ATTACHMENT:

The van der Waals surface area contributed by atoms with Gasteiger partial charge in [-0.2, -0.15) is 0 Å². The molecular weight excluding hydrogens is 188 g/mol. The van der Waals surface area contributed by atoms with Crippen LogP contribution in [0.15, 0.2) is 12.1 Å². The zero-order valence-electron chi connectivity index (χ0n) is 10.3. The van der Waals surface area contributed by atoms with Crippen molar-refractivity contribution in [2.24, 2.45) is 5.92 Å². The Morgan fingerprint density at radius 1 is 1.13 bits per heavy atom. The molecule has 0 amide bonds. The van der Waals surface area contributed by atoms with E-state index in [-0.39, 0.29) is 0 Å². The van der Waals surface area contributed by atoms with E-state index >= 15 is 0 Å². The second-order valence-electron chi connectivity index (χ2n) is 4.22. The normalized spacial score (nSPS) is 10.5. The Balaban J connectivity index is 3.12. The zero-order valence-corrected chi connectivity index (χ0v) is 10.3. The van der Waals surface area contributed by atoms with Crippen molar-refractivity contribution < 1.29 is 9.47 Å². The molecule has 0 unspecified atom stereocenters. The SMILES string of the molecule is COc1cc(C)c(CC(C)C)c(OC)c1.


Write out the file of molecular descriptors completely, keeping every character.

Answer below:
The van der Waals surface area contributed by atoms with Gasteiger partial charge in [-0.2, -0.15) is 0 Å². The molecular weight excluding hydrogens is 188 g/mol. The van der Waals surface area contributed by atoms with Crippen LogP contribution in [0.15, 0.2) is 12.1 Å². The zero-order valence-electron chi connectivity index (χ0n) is 10.3. The van der Waals surface area contributed by atoms with Crippen molar-refractivity contribution in [2.24, 2.45) is 5.92 Å². The Morgan fingerprint density at radius 1 is 1.13 bits per heavy atom. The molecule has 0 amide bonds. The van der Waals surface area contributed by atoms with E-state index in [-0.39, 0.29) is 0 Å². The van der Waals surface area contributed by atoms with E-state index >= 15 is 0 Å². The second-order valence-electron chi connectivity index (χ2n) is 4.22. The normalized spacial score (nSPS) is 10.5. The Balaban J connectivity index is 3.12. The zero-order valence-corrected chi connectivity index (χ0v) is 10.3. The van der Waals surface area contributed by atoms with Crippen molar-refractivity contribution < 1.29 is 9.47 Å². The molecule has 0 unspecified atom stereocenters. The SMILES string of the molecule is COc1cc(C)c(CC(C)C)c(OC)c1.